This section is from the book "The Law Of Real Property and Other Interests In Land", by Herbert Thorn Dike Tiffany. Also available from Amazon: A Treatise on the Modern Law of Real Property and Other Interests in Land .
As has been previously stated,91 an instrument will not be construed as creating an estate on condition, if this can be avoided, and language creating a condition will be regarded as creating a condition subsequent rather than a condition precedent.92 As a result of these considerations, and to some extent, perhaps, of the possibility of the destruction of a contingent remainder, as subsequently explained,93 a result which the courts would naturally seek to avoid,94 it is a well settled rule that a limitation will not be construed as creating a contingent remainder if it can possibly be construed as creating a vested one.95 This general rule has been applied in con91. Ante Sec. 79.
92. Ante Sec. 80.
93. Post Sec. 140.
94. Ives v. Legge, 3 Term Rep. 488, note.
95. Jarman, Wills, 756 et seq.; 4 Kent's Comm. 204; In re Whitney's Estate (Cal.) 167 Pac. 399; Clanton v. Estes, 77 Ga. 352, 1 S. E. 163; Mettler v. Warner, 243 111. 600, 90 N. E. 1099, 134 Am. St. Rep. 388; Davidson v. Bates, 111 Ind. 391, 12 N. E. 68; Archer v. Jacnection with a considerable number of expressions implying futurity of time, or contingency, which, instead of being construed as conditions precedent, are regarded merely as expressions employed by the testator or settlor in carrying on the series of limitations.95a Thus in the case of a limitation to A for life, and "on," "at," "from," "after," or "in the event of" A's death, to B, the words in quotations are regarded, not as conditions precedent, but as merely descriptive of the event on which the remainderman may be expected to acquire the right of possession, and the remainder is consequently vested.96 Applying the same rule of construction it has been held that when after a life estate has been limited in favor of A, an estate in fee simple is limited in favor of B if he live to a certain age, and if he fail to reach such age, then over to another, B takes prima facie a vested remainder, liable to be divested by his death before the age named, and not a contingent remainder, as being subject to a condition precedent of his arrival at the age named.97 And in the case of a devise to obs, 125 Iowa, 467, 101 N. W. 195; Bunting v. Speek, 41 Kan. 424, 3 L. R. A. 690, 21 Pac. 288; Blaine v. Dow, 111 Me. 480, 89 Atl. 1126; Straus v. Rost, 67 Md. 465, 10 Atl. 74; Gray v. Whitte-more, 192 Mass. 367, 10 L. R. A. (N. S.) 1143, 116 Am. St. Rep. 246, 78 N. E. 422; Rood v Hoovey, 50 Mich. 395, 15 N. W. 525; Chew v. Keller, 100 Mo. 362, 13 S. W. 395; Hood v. Maires, 255 Pa. 128, 99 Atl. 481; Burton v. Provost, 75 Vt. 199, 54 Atl. 189; Cottrell v. Mathews, 120 Va. 847, 925 E. 808; life estate,4 though until one of such children is horn, the remainder is necessarily contingent5 The benefit of the limitation cannot extend to persons who become members of the class after the expiration of the particular estate, since this would involve a violation of the rule, elsewhere referred to,6 that the vesting must occur before or at the expiration of the particular estate7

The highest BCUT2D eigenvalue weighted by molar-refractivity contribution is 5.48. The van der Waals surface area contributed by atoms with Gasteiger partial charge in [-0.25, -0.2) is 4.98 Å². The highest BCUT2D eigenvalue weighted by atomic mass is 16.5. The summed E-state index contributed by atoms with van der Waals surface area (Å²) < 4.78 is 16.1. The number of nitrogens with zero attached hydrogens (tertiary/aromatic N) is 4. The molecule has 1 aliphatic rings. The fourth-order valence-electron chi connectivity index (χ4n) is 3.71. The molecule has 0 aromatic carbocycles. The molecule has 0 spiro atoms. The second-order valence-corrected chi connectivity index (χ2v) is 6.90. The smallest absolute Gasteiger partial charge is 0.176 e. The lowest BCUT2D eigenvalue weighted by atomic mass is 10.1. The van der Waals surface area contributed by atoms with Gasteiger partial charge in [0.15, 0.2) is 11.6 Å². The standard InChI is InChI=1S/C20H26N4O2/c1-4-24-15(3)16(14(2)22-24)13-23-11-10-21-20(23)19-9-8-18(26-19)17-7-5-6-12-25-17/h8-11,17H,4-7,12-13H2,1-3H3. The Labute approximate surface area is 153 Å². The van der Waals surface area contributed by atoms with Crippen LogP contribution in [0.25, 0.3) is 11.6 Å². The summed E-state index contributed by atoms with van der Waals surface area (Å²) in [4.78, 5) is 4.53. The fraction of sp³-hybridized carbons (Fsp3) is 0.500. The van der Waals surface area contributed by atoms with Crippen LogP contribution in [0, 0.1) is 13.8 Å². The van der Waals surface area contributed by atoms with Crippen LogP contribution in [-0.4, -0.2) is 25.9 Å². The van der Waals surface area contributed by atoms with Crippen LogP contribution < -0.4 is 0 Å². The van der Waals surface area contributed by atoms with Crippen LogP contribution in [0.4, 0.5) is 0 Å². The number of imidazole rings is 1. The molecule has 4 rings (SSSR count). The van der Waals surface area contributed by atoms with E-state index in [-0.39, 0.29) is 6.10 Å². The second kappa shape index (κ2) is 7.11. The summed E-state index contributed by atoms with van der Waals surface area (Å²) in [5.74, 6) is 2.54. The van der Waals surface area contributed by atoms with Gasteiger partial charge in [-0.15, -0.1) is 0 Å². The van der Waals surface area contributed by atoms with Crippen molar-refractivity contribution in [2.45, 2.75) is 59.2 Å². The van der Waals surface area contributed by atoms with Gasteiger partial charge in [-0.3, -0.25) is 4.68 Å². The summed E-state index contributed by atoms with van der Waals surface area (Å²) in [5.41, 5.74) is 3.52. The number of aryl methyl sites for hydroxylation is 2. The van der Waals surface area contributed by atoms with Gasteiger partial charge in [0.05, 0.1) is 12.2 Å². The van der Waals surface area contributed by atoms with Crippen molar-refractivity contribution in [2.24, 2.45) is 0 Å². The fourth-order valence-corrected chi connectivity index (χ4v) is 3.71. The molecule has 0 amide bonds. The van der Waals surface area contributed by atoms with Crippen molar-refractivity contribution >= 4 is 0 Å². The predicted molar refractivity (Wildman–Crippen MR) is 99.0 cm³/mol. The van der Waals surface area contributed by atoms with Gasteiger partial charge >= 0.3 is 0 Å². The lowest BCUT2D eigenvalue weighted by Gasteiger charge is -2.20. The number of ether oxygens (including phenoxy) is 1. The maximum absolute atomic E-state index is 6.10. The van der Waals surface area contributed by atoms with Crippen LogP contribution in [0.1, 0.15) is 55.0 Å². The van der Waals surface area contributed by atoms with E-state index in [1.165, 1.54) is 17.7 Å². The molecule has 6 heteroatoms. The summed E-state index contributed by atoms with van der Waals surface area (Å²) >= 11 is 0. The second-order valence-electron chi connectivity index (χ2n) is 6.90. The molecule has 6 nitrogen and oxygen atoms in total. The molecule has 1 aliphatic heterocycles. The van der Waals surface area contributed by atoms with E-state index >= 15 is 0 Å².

95a. Ante Sec. 135, a, note 46.
96. Doe d. Poor's Lessee v. Considine, 6 Wall. (U. S.) 458; Bruce v. Bissell, 119 Ind. 525, 12 Am. St. Rep. 436, 22 N. E. 4; Lingo v. Smith, 174 Lowa, 461, 156
N. W. 402; Bowling v. Dobyns, 5 Dana (Ky.) 434; Martin v. Cook, 129 Md. 195, 98 Atl. 489; Pike v. Stephenson, 99 Mass. 188; Chew v. Keller, 100 Mo. 362, 13 S. W. 395; Parker v. Ross, 69 N. H. 213, 45 Atl. 576; Ballentine v. Wood, 42 N. J. Eq. 552, 9 Atl. 582; Corse v. Chapman, 153 N. Y. 466, 47 N. E. 812; McNeely, 82 N. Car. 183; Worn-rath v. McCormick, 51 Pa. St. 504; In re Rau's Estate, 254 Pa. 464, 98 Atl. 1068.
97. 1 Jarman, Wills, 767; Edwards v. Hammond, 3 Lev. 132; Bromfield v. Crowder, 4 Bos. & P. 313; Richardson v. Penicks, 1 App. D. C. 261; Hersey v. Purrington, 96 Me. 166, 51 Atl. 865; Blanchard v. Blanchard, 1 Allen (Mass.) trustees until testator's son comes to the age of twenty-one, and if or when he attains that age, then to him in fee, he is regarded as taking a vested remainder upon a term of years in the trustees, and not a contingent remainder, to vest only when he arrives at the age named.98
In the case of a limitation by will in favor of testator's widow for life, or until she marries again, with a devise to B, "in case of such marriage," the words in quotations are ignored, and B, instead of having a mere possibility, on the theory that his estate is subject to the condition precedent of the widow's marriage, has a vested remainder, an estate, giving him the right of possession on the termination of the widow's estate, by reason of either her death or her marriage.99